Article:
Ethical Performance
inside intelligence for responsible business
 

interview

tackling ingrained attitudes about sustainability

March 2011

Mike Scott speaks to Bozena Jankowska, head of sustainability at RCM – the investment manager of Allianz Global Investors – on her plans for more research and education

Having one of the world’s largest insurance companies as a parent is bound to have an impact on your investment strategy, and that is certainly the case for RCM, which is owned by Allianz Global Investors.

‘Allianz is very focused on sustainability at board level as a key strategic issue,’ says Bozena Jankowska, global head of sustainability at the investment manager.

As a result, about 18 months ago, RCM embarked upon its own strategic review of what sustainability means for the firm’s investment process. ‘In the aftermath of the financial crisis, it is clear there was a huge gap in governance and risk assessment,’ Jankowska says. ‘But equally, sustainability is a  major trend that will not go away, so we needed to ask what lessons we could learn while continuing to capitalize on what we have learned about sustainability in the last ten years.’

Sustainability is far more than box-ticking and it is more than just having thematic funds, she says. ‘We needed to make a distinction between the various types of strategies that are out there, and identify where RCM sits within the alphabet soup that characterises the responsible investment field,’ she continues. ‘Sustainability has really gathered momentum over the last few years and we want to be ahead of the curve.’

RCM takes a ‘best-in-class, materiality approach’ that is very different from socially responsible investing or ethical investing, she asserts.

To help implement the strategy, Jankowska is building dedicated research teams in the US and Asia that will be able to build personal relationships with companies that RCM invests in all over the world.  ‘It’s very important to have “face time” with companies when you are talking about sustainability. You need ongoing discussions so you can pull together the case studies which show that taking environmental, social and governance (ESG) issues into account is a part of good management.’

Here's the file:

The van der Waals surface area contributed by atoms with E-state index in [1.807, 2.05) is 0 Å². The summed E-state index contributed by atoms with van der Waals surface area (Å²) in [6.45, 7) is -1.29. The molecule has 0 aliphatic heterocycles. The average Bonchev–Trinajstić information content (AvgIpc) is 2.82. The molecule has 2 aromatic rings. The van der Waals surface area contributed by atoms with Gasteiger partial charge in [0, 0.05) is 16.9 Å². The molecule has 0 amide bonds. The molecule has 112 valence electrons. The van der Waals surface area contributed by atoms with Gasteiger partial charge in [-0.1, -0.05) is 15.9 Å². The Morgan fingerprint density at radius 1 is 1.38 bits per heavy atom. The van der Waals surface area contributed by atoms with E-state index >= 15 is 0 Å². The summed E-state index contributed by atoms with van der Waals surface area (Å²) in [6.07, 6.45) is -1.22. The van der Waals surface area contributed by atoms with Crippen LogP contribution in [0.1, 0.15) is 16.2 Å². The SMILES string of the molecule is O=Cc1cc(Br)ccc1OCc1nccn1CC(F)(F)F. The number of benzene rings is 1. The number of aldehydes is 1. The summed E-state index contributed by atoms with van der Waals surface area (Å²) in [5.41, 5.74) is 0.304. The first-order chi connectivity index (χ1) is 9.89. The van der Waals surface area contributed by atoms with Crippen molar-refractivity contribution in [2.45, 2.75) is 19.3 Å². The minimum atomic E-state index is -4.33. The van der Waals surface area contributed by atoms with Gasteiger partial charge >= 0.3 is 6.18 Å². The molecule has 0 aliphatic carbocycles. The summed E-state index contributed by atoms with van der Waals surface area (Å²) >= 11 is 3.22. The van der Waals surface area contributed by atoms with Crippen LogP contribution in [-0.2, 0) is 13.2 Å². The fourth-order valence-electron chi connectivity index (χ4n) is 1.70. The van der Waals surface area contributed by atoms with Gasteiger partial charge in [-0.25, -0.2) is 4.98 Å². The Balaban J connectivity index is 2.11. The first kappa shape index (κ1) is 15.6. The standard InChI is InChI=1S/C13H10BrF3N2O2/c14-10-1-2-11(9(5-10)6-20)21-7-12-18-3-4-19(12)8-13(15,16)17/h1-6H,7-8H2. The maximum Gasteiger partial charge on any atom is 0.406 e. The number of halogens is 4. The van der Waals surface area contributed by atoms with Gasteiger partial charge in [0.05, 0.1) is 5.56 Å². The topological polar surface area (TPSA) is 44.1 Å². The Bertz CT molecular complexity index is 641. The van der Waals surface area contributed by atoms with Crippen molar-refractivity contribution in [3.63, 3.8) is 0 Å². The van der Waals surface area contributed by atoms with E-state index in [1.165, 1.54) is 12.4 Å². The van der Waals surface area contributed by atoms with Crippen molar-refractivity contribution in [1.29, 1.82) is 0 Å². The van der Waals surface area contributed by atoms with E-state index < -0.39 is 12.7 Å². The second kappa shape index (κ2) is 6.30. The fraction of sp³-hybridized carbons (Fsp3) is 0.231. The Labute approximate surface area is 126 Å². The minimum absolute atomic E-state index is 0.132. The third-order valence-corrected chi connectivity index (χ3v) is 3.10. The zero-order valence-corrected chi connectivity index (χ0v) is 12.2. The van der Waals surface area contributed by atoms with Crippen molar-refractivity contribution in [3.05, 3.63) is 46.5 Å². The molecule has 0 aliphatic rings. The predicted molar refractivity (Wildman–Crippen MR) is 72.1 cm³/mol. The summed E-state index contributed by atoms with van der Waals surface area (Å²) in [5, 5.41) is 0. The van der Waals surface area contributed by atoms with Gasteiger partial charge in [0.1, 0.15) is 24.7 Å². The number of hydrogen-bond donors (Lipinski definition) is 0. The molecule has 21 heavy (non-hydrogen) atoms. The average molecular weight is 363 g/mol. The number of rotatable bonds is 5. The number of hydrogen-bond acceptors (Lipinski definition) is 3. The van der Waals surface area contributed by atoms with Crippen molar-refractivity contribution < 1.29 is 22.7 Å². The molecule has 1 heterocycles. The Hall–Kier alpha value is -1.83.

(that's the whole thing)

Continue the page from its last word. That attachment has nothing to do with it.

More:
Jankowska believes that it remains important to build the case for ESG analysis and, to this end, RCM plans to forge stronger links with academic institutions to encourage thought-provoking but academically rigorous research. ‘We have always been asked where the proof is of the benefits of sustainability, and while there is a growing body of evidence, the argument is not yet won.’

 The onus is on RCM to educate clients about the value of ESG by building up the body of evidence, she insists. ‘There is still some way to go in educating investors in what sustainability is all about and why it is important, especially outside Europe. This is in the very early stages in the US and has not taken off at all in Asia.’

Nonetheless, examples of company growth and investor returns being restricted by a failure to consider ESG issues are now emerging, such as BP in the wake of the Deepwater Horizon disaster and mining group Vedanta’s problems in building a new aluminium smelter in India.

'There are still a lot of ingrained attitudes about sustainability being a negative concept that restricts the investment universe and constrains performance. There is a lot of fine-tuning to be done, but we are clear that good quality research on sustainability is a critical tool for making better investment decisions,’ Jankowska says.


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